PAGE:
Purpose: To prospectively examine whether personal agency beliefs and direct coping mediate the association between spirituality and depressive symptoms in a school-based sample of adolescents, and whether gender, race, or grade level moderate this model. Method: Students (N = 1096) from sixth through ninth grades in a northeastern public school system were administered self-report instruments in group format at baseline, 6-month follow-up, and 1-year follow-up. Demographic variables and constructs of spirituality, personal agency, direct coping, and depressive symptoms were assessed. Results: Structural equation modeling was used to examine the longitudinal associations among the constructs while controlling for socioeconomic status and baseline depressive symptoms. For the total sample, the model predicted 21% of the variance in depressive symptoms over 1 year. The model was moderated by gender but not by race or grade level. The model explained 28% of the variance in depressive symptoms for girls and 16% of the variance in depressive symptoms for boys. Moreover, there was an indirect effect of spirituality on depressive symptoms for girls but not for boys. Conclusion: These results suggest mechanisms by which spirituality may maintain lower levels of depressive symptoms among adolescent girls during periods of transition to middle and high school.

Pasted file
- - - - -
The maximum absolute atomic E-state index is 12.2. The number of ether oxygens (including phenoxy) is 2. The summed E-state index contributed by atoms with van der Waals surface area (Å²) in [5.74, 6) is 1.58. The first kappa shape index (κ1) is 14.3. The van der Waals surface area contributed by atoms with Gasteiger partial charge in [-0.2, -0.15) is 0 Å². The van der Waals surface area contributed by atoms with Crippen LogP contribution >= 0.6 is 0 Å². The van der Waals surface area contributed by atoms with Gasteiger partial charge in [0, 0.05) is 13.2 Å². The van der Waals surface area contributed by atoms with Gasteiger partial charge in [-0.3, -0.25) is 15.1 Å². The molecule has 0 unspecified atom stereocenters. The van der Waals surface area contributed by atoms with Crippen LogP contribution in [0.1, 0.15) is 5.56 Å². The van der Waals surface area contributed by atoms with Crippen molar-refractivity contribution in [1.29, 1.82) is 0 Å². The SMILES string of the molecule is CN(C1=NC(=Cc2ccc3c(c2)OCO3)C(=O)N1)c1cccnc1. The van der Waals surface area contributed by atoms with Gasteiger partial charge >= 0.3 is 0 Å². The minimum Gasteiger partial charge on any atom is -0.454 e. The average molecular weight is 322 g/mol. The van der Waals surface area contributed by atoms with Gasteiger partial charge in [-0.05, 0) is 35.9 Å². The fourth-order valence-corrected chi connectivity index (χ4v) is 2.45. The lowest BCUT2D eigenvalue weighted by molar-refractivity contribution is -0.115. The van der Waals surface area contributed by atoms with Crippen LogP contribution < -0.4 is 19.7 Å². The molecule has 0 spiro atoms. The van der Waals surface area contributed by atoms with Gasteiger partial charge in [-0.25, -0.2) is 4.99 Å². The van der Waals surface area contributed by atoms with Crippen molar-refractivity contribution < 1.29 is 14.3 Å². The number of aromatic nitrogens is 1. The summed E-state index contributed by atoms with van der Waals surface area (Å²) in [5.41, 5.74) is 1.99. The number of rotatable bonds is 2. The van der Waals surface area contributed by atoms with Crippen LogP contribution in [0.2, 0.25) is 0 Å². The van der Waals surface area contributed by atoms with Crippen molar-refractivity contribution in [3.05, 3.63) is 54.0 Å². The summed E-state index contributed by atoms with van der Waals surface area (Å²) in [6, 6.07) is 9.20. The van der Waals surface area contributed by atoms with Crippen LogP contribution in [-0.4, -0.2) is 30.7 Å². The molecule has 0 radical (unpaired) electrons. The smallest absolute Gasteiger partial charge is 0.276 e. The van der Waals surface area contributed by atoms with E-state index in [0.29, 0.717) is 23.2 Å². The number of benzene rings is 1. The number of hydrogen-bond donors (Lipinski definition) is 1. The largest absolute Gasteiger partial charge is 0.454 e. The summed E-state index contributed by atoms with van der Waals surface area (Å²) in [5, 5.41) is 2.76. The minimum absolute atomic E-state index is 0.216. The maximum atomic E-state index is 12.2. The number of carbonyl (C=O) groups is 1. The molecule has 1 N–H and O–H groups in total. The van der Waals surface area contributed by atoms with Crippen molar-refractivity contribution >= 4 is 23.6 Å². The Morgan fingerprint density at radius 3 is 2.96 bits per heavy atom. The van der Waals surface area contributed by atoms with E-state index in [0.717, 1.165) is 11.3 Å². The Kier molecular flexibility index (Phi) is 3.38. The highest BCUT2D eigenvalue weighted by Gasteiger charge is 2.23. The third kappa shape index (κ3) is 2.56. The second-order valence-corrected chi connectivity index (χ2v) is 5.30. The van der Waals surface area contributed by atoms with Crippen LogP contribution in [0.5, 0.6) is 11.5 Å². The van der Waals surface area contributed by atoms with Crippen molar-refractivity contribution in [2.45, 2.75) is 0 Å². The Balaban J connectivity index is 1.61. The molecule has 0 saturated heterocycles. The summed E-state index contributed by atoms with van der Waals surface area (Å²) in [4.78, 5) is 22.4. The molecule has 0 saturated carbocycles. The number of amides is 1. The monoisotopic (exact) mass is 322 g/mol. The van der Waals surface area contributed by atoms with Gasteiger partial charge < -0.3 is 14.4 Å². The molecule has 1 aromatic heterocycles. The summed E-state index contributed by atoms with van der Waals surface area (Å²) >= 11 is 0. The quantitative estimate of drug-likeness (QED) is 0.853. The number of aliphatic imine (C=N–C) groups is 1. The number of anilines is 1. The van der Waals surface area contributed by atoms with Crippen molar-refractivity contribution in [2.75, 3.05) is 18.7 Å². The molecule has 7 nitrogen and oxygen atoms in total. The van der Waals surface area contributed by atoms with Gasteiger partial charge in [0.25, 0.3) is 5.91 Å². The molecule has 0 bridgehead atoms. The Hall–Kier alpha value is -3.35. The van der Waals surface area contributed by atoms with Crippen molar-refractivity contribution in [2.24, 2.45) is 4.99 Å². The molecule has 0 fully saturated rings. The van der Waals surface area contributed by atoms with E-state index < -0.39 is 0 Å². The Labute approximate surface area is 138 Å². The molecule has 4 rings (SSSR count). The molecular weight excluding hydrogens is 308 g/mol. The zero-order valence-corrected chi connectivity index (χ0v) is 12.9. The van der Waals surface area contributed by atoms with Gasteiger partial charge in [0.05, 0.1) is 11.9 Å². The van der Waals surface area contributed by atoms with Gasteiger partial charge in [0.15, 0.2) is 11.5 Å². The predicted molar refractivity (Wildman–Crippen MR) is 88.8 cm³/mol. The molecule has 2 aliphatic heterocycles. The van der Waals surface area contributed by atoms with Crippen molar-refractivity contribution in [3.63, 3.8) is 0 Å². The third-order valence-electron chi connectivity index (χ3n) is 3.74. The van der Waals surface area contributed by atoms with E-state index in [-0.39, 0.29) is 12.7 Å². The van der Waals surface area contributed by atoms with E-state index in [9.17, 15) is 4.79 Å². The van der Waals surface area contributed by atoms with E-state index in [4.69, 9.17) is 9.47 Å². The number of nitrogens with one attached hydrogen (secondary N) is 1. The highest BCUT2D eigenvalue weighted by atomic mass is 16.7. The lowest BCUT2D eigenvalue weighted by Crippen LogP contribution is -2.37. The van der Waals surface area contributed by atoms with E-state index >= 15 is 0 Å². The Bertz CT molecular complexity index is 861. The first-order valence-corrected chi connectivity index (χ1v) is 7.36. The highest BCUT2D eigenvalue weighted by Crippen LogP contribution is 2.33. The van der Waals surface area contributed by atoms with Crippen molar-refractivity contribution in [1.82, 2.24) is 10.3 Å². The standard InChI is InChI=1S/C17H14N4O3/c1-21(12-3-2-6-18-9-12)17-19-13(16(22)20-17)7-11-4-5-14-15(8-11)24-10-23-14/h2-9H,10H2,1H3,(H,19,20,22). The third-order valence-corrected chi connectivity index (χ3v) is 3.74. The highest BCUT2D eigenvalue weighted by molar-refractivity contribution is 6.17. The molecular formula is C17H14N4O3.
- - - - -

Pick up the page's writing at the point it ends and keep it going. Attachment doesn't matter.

- Coping behavior
- Personal agency